Thinking about diversity in the discipline of Classics has often meant imagining who comprises the audience in our classrooms and at our lectures.
Addressing the changing demographics of the American academy and ensuring a racially and ethnically diverse pipeline are undoubtedly important in Classics and in many other fields, as the decision of the Society for Classical Studies to launch a new committee on diversity in the profession attests. But our discipline’s particular reputation—its perception as fundamentally exclusive and Eurocentric—demands even more.
We need to look beyond representation if the Classics is to play a transformative role in higher education going forward. Those interested in the Classics today must create a future where scholarship that is committed to deconstructing the universalizing pretensions of the field as a cornerstone of “Western civilization” and to engaging critically the complexities of race and ethnicity thrives. This work has only gained in urgency in the aftermath of Charlottesville, where neo-fascist appropriations of Classics to legitimate white supremacy took center stage.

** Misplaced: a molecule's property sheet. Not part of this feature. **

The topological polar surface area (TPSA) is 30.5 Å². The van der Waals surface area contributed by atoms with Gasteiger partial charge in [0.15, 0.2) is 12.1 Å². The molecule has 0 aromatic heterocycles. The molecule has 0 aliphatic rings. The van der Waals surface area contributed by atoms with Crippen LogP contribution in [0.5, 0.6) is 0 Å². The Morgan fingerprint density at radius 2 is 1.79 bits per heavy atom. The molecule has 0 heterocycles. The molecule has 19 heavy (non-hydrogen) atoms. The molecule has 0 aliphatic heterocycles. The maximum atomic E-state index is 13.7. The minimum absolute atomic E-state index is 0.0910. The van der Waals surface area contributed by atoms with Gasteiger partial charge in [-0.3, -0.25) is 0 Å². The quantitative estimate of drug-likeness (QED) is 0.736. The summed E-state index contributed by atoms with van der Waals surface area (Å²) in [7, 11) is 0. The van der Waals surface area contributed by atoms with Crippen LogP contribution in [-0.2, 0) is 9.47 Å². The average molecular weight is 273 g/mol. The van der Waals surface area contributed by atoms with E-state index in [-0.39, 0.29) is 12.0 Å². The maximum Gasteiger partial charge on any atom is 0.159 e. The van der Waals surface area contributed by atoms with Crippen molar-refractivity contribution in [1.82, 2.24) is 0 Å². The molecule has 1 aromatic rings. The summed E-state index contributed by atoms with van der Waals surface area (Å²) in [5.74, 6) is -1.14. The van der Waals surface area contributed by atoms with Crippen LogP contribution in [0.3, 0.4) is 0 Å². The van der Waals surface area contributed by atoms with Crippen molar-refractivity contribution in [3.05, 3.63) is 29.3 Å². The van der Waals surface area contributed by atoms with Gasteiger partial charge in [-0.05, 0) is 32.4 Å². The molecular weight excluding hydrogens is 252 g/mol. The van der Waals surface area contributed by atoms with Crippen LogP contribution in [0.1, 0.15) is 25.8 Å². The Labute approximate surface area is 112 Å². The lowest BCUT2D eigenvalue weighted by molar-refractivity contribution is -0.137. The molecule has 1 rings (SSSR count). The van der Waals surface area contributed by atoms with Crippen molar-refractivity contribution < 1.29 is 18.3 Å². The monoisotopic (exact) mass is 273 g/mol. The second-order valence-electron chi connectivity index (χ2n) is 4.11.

A two-day conference on March 16 and 17 entitled “Racing the Classics” brings together scholars whose work on ancient Greek and Roman culture has demonstrated a thorough consideration of race, ethnicity, and intersectionality to workshop writing and to build a critical feedback network for future projects.
The conference is a Humanities Council Global Initiative with the Department of Classics, organized by Dan-el Padilla Peralta (Classics) and Sasha-Mae Eccleston (Brown) and co-sponsored by the Princeton Institute for International and Regional Studies (PIIRS), Postclassicisms, and Brown University
Rosa Andújar (King’s College London)
Harriet Fertik (New Hampshire)
Marcus Folch (Columbia)
Armando García ( UC Riverside)
Tom Hawkins (Ohio State)
Mathias Hanses (Penn State)
Rebecca Futo Kennedy (Denison)
Adam Lecznar (University College London)
Lyra Monteiro (Rutgers)
Heidi Morse (Michigan)
Jackie Murray (Kentucky)
Caroline Stark (Howard)